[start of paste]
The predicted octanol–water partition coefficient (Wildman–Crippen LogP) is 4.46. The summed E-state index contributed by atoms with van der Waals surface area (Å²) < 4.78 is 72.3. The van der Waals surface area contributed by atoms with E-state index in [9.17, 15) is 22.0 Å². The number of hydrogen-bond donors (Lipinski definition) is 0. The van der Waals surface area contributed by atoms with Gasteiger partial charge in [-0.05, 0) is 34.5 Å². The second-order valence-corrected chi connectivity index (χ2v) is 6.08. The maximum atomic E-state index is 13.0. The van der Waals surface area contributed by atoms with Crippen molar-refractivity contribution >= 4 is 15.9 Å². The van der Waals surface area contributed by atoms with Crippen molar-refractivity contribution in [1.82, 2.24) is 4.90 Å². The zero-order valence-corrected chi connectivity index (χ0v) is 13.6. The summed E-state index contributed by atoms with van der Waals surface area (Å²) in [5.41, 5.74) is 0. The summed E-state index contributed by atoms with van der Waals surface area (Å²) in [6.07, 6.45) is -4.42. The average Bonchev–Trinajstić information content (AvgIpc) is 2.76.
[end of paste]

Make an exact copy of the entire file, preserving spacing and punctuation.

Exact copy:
The predicted octanol–water partition coefficient (Wildman–Crippen LogP) is 4.46. The summed E-state index contributed by atoms with van der Waals surface area (Å²) < 4.78 is 72.3. The van der Waals surface area contributed by atoms with E-state index in [9.17, 15) is 22.0 Å². The number of hydrogen-bond donors (Lipinski definition) is 0. The van der Waals surface area contributed by atoms with Gasteiger partial charge in [-0.05, 0) is 34.5 Å². The second-order valence-corrected chi connectivity index (χ2v) is 6.08. The maximum atomic E-state index is 13.0. The van der Waals surface area contributed by atoms with Crippen molar-refractivity contribution >= 4 is 15.9 Å². The van der Waals surface area contributed by atoms with Crippen molar-refractivity contribution in [1.82, 2.24) is 4.90 Å². The zero-order valence-corrected chi connectivity index (χ0v) is 13.6. The summed E-state index contributed by atoms with van der Waals surface area (Å²) in [5.41, 5.74) is 0. The summed E-state index contributed by atoms with van der Waals surface area (Å²) in [6.07, 6.45) is -4.42. The average Bonchev–Trinajstić information content (AvgIpc) is 2.76.